Bad Neighbors

An international court that exempted U.S. citizens
would not sit well with other nations

by Doug Cassel

The American Prospect magazine, August 2001


A bill passed by the House in May-mislabeled the "American Servicemembers Protection Act"-seeks to achieve by intimidation what the United States could not get by negotiation: a blanket exemption for Americans from the International Criminal Court (ICC) for genocide, war crimes, and crimes against humanity.

In 1998 a UN diplomatic conference in Rome agreed to the ICC treaty, which has since been signed by 139 countries and has acquired 36 of 60 necessary ratifications, with more expected soon. Supported by all European democracies, the ICC is a done deal. It will likely open for business in The Hague next year- without U.S. participation.

A divided Clinton administration could never quite bring itself to embrace the ICC, which could theoretically (although not likely) prosecute U.S. officials or soldiers. The Pentagon argued that U.S. troops are uniquely called on for peacekeeping and assorted interventions worldwide and ought not to be at risk of prosecution abroad for their good deeds. The administration also had its eye on the Senate, where Jesse Helms declared any treaty for an international court that could prosecute U.S. citizens "dead on arrival."

But an ICC that would exempt U.S. citizens and no one else did not sit well with other nations. U.S. State Department negotiators managed to extract extensive safeguards but not an ironclad guarantee that no U.S. citizen could ever be tried by the court.

Still, the Clinton team was reluctant to repudiate the ICC. Then-Secretary of State Madeleine Albright had publicly endorsed the principle of international justice for war crimes. The United States had led successful efforts to establish ad hoc international courts for Yugoslavia and Rwanda and was still pushing for the prosecution of Saddam Hussein. To reject the court outright could undermine U.S. foreign-policy interests and offend the domestic human rights lobby-not exactly a juggernaut but conceivably a factor in a close election.

The upshot was ambivalence. On December 31, 2000-the last day allowed-Clinton finally authorized David Scheffer (then the top State Department war-crimes official) to sign the ICC treaty. At the same time, the president declared that he opposed ratification of the treaty in its present form. The United States was signing only to stay in the negotiations, in hopes of a better deal. For his part, Scheffer said that the United States would not initially be a party to the ICC but would try to be a "good neighbor."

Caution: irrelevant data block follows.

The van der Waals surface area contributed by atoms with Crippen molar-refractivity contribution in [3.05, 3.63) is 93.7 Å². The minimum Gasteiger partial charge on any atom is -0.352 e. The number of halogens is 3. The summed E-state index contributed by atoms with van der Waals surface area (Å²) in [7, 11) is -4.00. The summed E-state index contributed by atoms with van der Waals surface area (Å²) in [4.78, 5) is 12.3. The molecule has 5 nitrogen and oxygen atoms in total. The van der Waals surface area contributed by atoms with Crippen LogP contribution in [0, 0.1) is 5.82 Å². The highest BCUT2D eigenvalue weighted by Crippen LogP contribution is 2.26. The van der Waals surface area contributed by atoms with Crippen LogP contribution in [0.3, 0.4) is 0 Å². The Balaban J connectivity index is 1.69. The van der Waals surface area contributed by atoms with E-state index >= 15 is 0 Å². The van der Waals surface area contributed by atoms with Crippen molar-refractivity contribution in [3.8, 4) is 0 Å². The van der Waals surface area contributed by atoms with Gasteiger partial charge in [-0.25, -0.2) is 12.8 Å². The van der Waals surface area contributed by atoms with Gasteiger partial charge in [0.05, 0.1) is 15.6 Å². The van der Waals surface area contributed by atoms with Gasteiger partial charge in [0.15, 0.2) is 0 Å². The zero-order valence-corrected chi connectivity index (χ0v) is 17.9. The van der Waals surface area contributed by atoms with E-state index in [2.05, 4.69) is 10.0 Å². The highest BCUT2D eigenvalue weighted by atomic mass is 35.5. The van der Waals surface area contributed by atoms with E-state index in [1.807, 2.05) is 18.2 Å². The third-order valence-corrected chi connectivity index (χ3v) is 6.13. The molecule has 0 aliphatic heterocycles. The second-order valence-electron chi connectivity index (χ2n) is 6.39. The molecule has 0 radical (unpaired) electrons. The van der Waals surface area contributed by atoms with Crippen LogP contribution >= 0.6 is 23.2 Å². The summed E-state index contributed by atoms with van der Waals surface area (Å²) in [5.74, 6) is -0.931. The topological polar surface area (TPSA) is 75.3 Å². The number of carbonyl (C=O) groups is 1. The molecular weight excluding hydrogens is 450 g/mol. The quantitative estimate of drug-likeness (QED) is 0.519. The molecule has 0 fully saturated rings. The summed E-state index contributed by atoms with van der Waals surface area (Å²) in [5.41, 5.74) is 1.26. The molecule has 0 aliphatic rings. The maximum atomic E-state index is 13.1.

Republicans were outraged. President-elect George W. Bush made it clear that he opposed the treaty and would not send it to the Senate for ratification. But mere abstinence was not enough for congressional Republicans. Declaring war on the ICC, they revived the servicemembers bill, which was originally introduced a year ago by Senator Helms and four House committee chairs. The Clinton administration had opposed the plan, partly because it could undercut the United States in ongoing negotiations. Now, with Clinton out of office, it has passed the House.

Despite its politically irresistible title, the bill does nothing to protect U.S. troops. As the American Bar Association pointed out in House committee hearings last July, keeping GIs out of the ICC will merely relegate them to the less tender mercies of the courts of foreign potentates.

The ruse of protecting GIs, however, hardly matters to the bill's chief congressional sponsors, House Majority Whip Tom DeLay and Senator Helms. They see the bill as a vehicle to pursue a broader ideological objective: a foreign policy based on unilateralism rather than on multilateral cooperation. If it seems calculated to offend other nations and to thwart U.S. participation in international peacekeeping, so much the better.

The bill would prohibit the United States from cooperating with the ICC in any way. If a fugitive indicted for genocide arrived in Chicago, we could not turn him over to the ICC. If a U.S. spy satellite filmed ethnic cleansing, we could not share the photos with the ICC. The bill protects future Saddam Husseins more than it does American servicemembers.